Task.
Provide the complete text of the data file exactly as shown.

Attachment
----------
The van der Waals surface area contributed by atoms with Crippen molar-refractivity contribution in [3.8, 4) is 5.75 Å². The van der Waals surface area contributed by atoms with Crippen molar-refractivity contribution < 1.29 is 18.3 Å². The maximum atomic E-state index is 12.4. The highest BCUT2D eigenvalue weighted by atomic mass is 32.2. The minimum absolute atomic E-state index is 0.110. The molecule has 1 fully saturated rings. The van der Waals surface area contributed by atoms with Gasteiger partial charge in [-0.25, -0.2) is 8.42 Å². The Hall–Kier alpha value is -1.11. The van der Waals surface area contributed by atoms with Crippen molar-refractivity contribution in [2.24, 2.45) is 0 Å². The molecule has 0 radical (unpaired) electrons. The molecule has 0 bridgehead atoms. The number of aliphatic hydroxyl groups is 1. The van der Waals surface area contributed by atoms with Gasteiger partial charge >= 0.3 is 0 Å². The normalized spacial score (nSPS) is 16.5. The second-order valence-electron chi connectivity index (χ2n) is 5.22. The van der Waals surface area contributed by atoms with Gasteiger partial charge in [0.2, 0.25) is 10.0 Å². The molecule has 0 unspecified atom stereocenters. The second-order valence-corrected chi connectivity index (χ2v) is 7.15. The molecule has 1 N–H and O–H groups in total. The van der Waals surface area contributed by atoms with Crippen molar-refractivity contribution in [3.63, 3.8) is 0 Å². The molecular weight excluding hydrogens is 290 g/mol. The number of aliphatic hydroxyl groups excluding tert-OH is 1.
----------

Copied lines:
The van der Waals surface area contributed by atoms with Crippen molar-refractivity contribution in [3.8, 4) is 5.75 Å². The van der Waals surface area contributed by atoms with Crippen molar-refractivity contribution < 1.29 is 18.3 Å². The maximum atomic E-state index is 12.4. The highest BCUT2D eigenvalue weighted by atomic mass is 32.2. The minimum absolute atomic E-state index is 0.110. The molecule has 1 fully saturated rings. The van der Waals surface area contributed by atoms with Gasteiger partial charge in [-0.25, -0.2) is 8.42 Å². The Hall–Kier alpha value is -1.11. The van der Waals surface area contributed by atoms with Crippen molar-refractivity contribution in [2.24, 2.45) is 0 Å². The molecule has 0 radical (unpaired) electrons. The molecule has 0 bridgehead atoms. The number of aliphatic hydroxyl groups is 1. The van der Waals surface area contributed by atoms with Gasteiger partial charge >= 0.3 is 0 Å². The normalized spacial score (nSPS) is 16.5. The second-order valence-electron chi connectivity index (χ2n) is 5.22. The van der Waals surface area contributed by atoms with Gasteiger partial charge in [0.2, 0.25) is 10.0 Å². The molecule has 0 unspecified atom stereocenters. The second-order valence-corrected chi connectivity index (χ2v) is 7.15. The molecule has 1 N–H and O–H groups in total. The van der Waals surface area contributed by atoms with Crippen molar-refractivity contribution in [3.63, 3.8) is 0 Å². The molecular weight excluding hydrogens is 290 g/mol. The number of aliphatic hydroxyl groups excluding tert-OH is 1.